5 Best Quotes By Toni Morrison

5 Best Quotes By Toni Morrison

"You wanna fly, you got to give up the shit that weighs you down."

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Publishing her novel in 1970, Toni Morrison emerged onto the literary scene in America, taking critics and viewers by storm with what is considered to be her finest works to date "The Bluest Eye". Met with polarizing reception for its compassionate, yet a cruel examination of racism and incest, audiences and scholars alike praised 39-year-old at the time for her brave, but an evocative narrative that gave voice to many resurfacing issues that continue to hamper the African-American Community today.

Winning a Pulitzer Prize in 1988 for her most highly regarded novel "Beloved", and a Nobel Prize half a decade later for the lasting mark she has left on American Literature, the native of Lorain, Ohio, with her commanding voice as candid as it is lyrical like the utterance of a lullaby, is the very personification of the very best storytelling of the late 20th century has to offer. A Magnum Opus of words, here are five of Toni Morrison's most powerful quotes that have left many feeling empowered:

1. "Love is or it ain't. Thin love ain't love at all."

Love is love. Nothing more. Nothing less.

2. "In this country American means white. Everybody else has to hyphenate."

If you're Chinese, Japanese, or Korean, you're Asian-American. If you're Cuban, Mexican, or have ties anywhere from Central or South America, you're Latin-American. If you're black, you're African-American but if you're white, you're American. Not Irish, British, Scottish, or Franco-American, just American. See the problem?

3. "You wanna fly, you got to give up the shit that weighs you down."

Everyone has a past, a history, and nobody is exempt from one. Least of all a history that paints a past full of mistakes. Mistakes that make us feel that perhaps we ourselves are the mistake and that we're better off leaving the world to move on without us but that's what makes us unique. We produce mistakes as much as we are the product of them, and we are bound to make more. The best we can is learn from them so that when we go on to make the world turn, we can turn it into something beautifullong-lost the past and history love more than the memory of flaws.

4. "Freeing yourself is one thing, claiming that ownership of that freed self was another."

In order to be who you are, you have to shut out the white noise. A noise that never shuts up as far as telling you what you should, or ought to be is concerned. Only you get to be, nobody else, just you. But its hard -- to be yourself when the last thing you know is yourself. But that's what being alive is about. The journey. One where you may never find the answer but that's all its about. The journey. So enjoy it.

5. "Love is never better than the lover. Wicked people love wickedly, violent people love violently, weak people love weakly, stupid people love stupidly, but the love of a free man is never safe. There is no gift for the beloved. The lover alone possesses his gift of love."

For an emotion so divine, perfection, and without boundaries, there is no way embody and act out the purity of its essence. Least of all on the count of people. People so confined to the innate presence of flaw that the best they can do is perform a close adaption but an adaption of love isn't love, its just an adaption. Something that can offer us levity, a temporary escape. It doesn't stick around long enough to free us, let alone to conquer -- something anything that masquerades as love must do first.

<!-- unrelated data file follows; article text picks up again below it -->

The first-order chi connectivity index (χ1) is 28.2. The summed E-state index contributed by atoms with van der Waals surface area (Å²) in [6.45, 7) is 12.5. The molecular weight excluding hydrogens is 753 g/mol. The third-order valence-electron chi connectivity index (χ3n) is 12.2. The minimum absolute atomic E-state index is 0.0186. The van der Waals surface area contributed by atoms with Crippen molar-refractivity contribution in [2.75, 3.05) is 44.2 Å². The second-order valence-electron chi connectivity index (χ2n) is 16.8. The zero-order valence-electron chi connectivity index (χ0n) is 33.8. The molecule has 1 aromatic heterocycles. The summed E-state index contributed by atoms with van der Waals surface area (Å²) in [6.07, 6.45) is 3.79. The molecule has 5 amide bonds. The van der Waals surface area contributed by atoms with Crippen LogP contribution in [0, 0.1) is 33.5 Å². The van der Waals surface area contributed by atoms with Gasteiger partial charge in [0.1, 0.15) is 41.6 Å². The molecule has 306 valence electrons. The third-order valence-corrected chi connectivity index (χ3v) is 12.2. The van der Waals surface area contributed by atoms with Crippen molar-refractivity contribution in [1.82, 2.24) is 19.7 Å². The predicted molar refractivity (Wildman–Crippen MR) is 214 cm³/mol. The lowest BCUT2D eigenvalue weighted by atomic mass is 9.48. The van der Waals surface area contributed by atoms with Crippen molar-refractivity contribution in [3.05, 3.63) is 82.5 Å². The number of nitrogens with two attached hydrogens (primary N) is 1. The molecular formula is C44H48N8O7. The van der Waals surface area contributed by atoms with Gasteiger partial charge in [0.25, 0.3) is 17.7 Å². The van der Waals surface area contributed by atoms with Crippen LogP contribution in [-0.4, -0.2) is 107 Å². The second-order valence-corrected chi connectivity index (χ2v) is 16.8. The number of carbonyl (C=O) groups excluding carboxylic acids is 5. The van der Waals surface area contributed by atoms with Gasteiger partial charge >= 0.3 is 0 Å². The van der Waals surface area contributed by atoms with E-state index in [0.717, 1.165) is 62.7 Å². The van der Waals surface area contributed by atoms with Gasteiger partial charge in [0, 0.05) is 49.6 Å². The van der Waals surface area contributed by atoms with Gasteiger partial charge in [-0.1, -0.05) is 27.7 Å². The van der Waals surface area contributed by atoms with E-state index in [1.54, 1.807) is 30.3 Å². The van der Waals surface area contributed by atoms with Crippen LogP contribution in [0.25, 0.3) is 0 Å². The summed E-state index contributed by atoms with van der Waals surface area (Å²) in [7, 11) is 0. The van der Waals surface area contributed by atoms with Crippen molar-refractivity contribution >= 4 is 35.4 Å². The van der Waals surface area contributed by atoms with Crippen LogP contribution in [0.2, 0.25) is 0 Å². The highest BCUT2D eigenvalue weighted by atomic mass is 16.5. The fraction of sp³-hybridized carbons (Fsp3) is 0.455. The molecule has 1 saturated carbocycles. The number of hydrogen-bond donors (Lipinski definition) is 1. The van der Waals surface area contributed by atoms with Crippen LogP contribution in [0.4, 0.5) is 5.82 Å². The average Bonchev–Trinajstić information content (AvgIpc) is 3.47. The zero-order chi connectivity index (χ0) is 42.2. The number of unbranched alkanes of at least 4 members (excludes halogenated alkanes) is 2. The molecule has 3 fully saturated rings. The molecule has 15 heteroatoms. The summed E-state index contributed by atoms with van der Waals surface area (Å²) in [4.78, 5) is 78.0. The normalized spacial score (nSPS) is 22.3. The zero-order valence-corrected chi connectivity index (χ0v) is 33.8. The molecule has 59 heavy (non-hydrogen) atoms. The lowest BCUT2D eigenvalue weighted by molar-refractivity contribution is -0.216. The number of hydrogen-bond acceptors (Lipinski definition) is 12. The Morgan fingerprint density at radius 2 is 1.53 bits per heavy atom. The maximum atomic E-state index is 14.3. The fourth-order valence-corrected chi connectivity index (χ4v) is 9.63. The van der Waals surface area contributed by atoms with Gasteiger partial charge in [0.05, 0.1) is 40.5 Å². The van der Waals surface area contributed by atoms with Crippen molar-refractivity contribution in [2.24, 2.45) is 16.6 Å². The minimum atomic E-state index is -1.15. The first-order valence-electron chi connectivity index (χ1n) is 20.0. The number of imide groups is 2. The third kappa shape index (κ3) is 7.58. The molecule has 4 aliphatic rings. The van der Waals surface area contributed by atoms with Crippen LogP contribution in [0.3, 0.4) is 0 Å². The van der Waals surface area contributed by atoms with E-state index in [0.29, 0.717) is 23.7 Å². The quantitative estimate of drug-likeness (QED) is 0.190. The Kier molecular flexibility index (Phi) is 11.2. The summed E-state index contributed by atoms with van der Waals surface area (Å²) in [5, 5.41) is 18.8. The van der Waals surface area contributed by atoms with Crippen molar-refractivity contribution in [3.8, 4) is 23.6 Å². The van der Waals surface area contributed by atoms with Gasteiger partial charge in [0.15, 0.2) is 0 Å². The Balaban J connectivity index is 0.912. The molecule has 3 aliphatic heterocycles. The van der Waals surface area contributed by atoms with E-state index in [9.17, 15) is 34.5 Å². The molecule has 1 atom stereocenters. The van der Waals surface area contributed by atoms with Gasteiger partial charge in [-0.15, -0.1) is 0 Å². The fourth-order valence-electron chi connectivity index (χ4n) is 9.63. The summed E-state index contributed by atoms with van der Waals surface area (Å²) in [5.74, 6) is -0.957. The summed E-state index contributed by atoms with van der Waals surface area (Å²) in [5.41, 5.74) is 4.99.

Now 87, almost five decades older from the time "The Blues Eye" first made its way into public circulation, Toni Morrison still remains for a little longer to leave behind in words and pages what she has already filled with so many words, and many pages--- a song, a lullaby. A lullaby that will continue to sing long after she has stopped singing, and sing to readers anew with an old candor, and long-lost compassion. Compassion to find the lost, for the lost to find themselves, and nameless selves to find a voice. Which they will spell into words of candor, a name. One that speaks to be recognized. Just like all those recognized have a name.

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11 Things Psychology Majors Hear That Drive Them Crazy

No pun intended.
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We've all been there. You're talking to a new acquaintance, or a friend of your parents, or whoever. And then, you get the dreaded question.

"So what are you studying in school?"

Cue the instant regret of picking Psychology as your major, solely for the fact that you are 99.9% likely to receive one of the slightly comical, slightly cliche, slightly annoying phrases listed below. Don't worry though, I've included some responses for you to use next time this comes up in conversation. Because it will.

Quick side note, these are all real-life remarks that I've gotten when I told people I was a psych major.

Here we go.

1. So are you, like, analyzing me right now?


Well, I wasn't. But yeah. Now I am.

2. Ugh so jealous! You picked the easy major.


"Lol" is all I have to say to this one. I'm gonna go write my 15-page paper on cognitive impairment. You have fun with your five college algebra problems, though!

3. So can you tell me what you think is wrong with me? *Shares entire life story*


Don't get me wrong; I love listening and helping people get through hard times. But we can save the story about how one time that one friend said that one slightly rude comment to you for later.

4. Well, s**t, I have to be careful what I say around you.


Relax, pal. I couldn't diagnose and/or institutionalize you even if I wanted to.

5. OMG! I have the perfect first client for you! *Proceeds to vent about ex-boyfriend or girlfriend*


Possible good response: simply nod your head the entire time, while actually secretly thinking about the Ben and Jerry's carton you're going to go home and demolish after this conversation ends.

6. So you must kind of be like, secretly insane or something to be into Psychology.


Option one: try and hide that you're offended. Option two: just go with it, throw a full-blown tantrum, and scare off this individual, thereby ending this painful conversation.